1500 Pontic Greeks were initially organised in combat units. A Greek Makhnovist regiment fought alongside a Jewish one in a battle against the Whites in June 1919.The Mariupol area was a safe place for the Makhnovists. It was to the village of Veliky Yanisol that the Makhnovist commander Lashkevich went when he managed to escape from the Bolshevik encirclement of Gulyai Polye with the Makhnovist treasury of thousands of roubles. Here he was sheltered by a Greek grandfather. Unfortunately so much money disoriented him, and he began to spend it lavishly. This not only alienated the local people but brought down the wrath of the Makhnovists on him. He was shot for embezzlement in the main square of the village in summer 1920.

In the final phase of the Makhnovist movement another rally was held in Komar on February 24th 1920. Unfortunately the local population was perturbed by the thought of Bolshevik repression and there was no major impulse to join the combatants from among them. In March a Bolshevik punitive detachment arrived in the area shooting 7 people in Komar, 10 in Bogatyr and 12 in Konstantinovka. Further reprisals followed over the next few years. Hundreds of Pontic Greeks had been killed by the forces of Denikin, now the Bolsheviks went to work. In the Stalin period the local Greeks suffered further massacres and deportations from the region.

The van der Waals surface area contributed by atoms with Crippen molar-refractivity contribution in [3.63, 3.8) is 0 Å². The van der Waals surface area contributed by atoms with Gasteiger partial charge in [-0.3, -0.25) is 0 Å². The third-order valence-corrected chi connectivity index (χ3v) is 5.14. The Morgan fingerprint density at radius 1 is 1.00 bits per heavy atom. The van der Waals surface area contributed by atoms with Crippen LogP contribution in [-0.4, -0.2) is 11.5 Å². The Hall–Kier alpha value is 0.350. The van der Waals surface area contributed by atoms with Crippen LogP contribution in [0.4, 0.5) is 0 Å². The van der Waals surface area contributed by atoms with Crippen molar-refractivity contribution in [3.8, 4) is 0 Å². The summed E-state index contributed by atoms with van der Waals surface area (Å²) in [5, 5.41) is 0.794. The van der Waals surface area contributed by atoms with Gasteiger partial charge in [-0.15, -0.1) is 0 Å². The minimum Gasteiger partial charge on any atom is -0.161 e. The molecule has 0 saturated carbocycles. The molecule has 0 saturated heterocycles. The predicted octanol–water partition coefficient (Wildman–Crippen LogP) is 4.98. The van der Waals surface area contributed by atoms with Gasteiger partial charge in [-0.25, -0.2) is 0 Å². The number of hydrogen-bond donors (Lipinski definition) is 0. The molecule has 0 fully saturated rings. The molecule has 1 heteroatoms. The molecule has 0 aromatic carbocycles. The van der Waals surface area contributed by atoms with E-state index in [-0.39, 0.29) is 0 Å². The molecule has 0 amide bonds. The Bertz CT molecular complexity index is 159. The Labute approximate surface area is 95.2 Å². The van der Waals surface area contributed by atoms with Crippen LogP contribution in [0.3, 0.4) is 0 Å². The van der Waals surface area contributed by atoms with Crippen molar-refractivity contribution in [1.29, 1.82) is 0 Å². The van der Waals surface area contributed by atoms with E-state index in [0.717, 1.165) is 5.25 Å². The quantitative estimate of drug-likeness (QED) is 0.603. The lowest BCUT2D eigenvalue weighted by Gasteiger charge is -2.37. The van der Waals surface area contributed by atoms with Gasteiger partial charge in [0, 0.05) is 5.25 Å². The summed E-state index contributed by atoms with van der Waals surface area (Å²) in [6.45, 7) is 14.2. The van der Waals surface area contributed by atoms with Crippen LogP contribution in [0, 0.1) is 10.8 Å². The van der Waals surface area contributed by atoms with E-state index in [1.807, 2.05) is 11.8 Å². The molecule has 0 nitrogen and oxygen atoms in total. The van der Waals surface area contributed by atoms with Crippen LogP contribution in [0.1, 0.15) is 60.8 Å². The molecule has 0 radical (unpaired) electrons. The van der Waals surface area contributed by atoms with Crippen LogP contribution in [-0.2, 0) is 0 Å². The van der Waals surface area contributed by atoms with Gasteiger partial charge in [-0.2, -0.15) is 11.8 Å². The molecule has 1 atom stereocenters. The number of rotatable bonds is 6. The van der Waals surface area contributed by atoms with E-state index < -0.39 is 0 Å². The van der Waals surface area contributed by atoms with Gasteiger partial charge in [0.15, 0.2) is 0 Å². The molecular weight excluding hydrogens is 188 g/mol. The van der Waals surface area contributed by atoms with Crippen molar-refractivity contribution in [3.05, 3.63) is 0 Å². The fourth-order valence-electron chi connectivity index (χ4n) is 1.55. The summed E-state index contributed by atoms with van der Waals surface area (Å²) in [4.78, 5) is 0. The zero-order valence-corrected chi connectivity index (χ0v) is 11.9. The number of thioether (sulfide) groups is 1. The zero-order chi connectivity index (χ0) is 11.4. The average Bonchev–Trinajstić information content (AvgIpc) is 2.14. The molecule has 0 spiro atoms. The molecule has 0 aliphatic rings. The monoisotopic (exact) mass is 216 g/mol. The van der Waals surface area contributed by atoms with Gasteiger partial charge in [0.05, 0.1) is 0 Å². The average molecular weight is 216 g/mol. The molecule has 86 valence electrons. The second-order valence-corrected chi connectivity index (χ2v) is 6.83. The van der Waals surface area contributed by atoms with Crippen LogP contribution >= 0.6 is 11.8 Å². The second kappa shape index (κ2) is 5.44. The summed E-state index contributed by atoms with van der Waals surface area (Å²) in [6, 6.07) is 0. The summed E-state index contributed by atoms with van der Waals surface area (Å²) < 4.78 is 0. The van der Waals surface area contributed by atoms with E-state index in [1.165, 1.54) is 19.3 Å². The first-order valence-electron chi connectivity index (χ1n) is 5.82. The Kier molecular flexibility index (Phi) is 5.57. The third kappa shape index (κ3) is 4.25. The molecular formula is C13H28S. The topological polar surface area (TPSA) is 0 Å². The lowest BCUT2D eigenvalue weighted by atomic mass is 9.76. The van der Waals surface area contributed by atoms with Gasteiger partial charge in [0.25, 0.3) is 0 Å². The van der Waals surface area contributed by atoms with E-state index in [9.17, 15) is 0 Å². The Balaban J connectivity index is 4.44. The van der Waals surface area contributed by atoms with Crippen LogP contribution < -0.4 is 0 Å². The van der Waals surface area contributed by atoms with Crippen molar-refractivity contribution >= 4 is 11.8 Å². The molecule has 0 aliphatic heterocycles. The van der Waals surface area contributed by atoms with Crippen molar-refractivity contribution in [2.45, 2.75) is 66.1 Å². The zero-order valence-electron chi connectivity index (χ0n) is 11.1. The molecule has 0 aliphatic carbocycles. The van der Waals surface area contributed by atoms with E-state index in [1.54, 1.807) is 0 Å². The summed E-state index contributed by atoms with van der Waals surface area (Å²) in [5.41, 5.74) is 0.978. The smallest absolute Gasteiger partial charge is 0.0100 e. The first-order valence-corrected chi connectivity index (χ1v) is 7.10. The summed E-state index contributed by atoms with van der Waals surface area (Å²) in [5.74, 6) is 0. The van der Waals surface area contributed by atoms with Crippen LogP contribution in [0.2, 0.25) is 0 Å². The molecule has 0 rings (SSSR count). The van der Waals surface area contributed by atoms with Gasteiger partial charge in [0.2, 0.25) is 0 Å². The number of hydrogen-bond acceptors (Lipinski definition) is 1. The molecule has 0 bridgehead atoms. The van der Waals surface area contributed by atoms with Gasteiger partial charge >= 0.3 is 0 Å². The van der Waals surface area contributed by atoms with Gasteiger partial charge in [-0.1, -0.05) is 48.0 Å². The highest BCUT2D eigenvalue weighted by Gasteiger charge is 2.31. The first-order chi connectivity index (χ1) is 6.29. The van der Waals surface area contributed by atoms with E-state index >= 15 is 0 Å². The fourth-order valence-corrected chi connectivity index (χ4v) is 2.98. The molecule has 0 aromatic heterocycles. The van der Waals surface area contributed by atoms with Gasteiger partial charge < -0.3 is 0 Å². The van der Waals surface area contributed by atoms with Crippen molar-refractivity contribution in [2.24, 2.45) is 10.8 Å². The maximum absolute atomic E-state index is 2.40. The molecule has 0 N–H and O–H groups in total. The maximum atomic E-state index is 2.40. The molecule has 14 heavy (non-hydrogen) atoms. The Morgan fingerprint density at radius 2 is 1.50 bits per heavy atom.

Tokhtamysh-Tachtamisev, a native of Veliky Yanisol, had always, it appeared, had some sympathy for the Bolsheviks. He had first come to prominence when he first organised a small unit in his village. He later moved over to the Bolsheviks and later still was involved in the construction of a fish canning factory at Mariupol and became its first director. He died in 1935 of a congenital disease.

Other prominent Greek Makhnovists include the Mavrodi brothers from the Greek village of Kermenchik. They are mentioned by Belash in his testimony to the Cheka. One was a Makhnovist battalion commander. According to Belash, after the collapse of the Makhnovist movement he joined the Communist Party and worked in the Volnovaskyi area. His younger brother was still an anarchist according to Belash and was disgusted by the NEP of the Bolsheviks which he felt made the rich peasants richer and the poor peasants poorer. He had been involved in the Makhnovist cultural-educational section, popularizing the setting up of anarchist communes. He was, again according to Belash, aware of the need to carry out anarchist propaganda amongst the Greek population but did not want repression to come down on him, although he was discreetly engaged in the organisation of communes with local official approval. He was apparently able to organise such communes in Veliky Yanisol, Stary Kermenchik and Novy Kermenchik and Konstantinovka. Mavrodi (it is not clear which brother this was) was secretary of the Revolutionary Military Council (RMC) of the Makhnovist movement on April 10th, 1919 alongside the Jewish anarchist Kogan (pointing to the thoroughgoing internationalism of the Makhnovists).

Another key factor in the Greeks rallying to the Makhnovists was the latter’s proclamations on the rights of different national minorities to their own language, costume, dress and culture whilst strongly denouncing nationalism and explicitly taking an internationalist position. The Makhnovist ability to attract contingents of these national minorities (apart from only small units of the German speakers) is to their eternal credit.

Nick Heath.

Sources: section (in Greek) on the Greek Makhnovists Vladimir Chop on the Greek Makhnovists Viktor Belash’s testimony to the Cheka where he mentions the Mavrodi brothers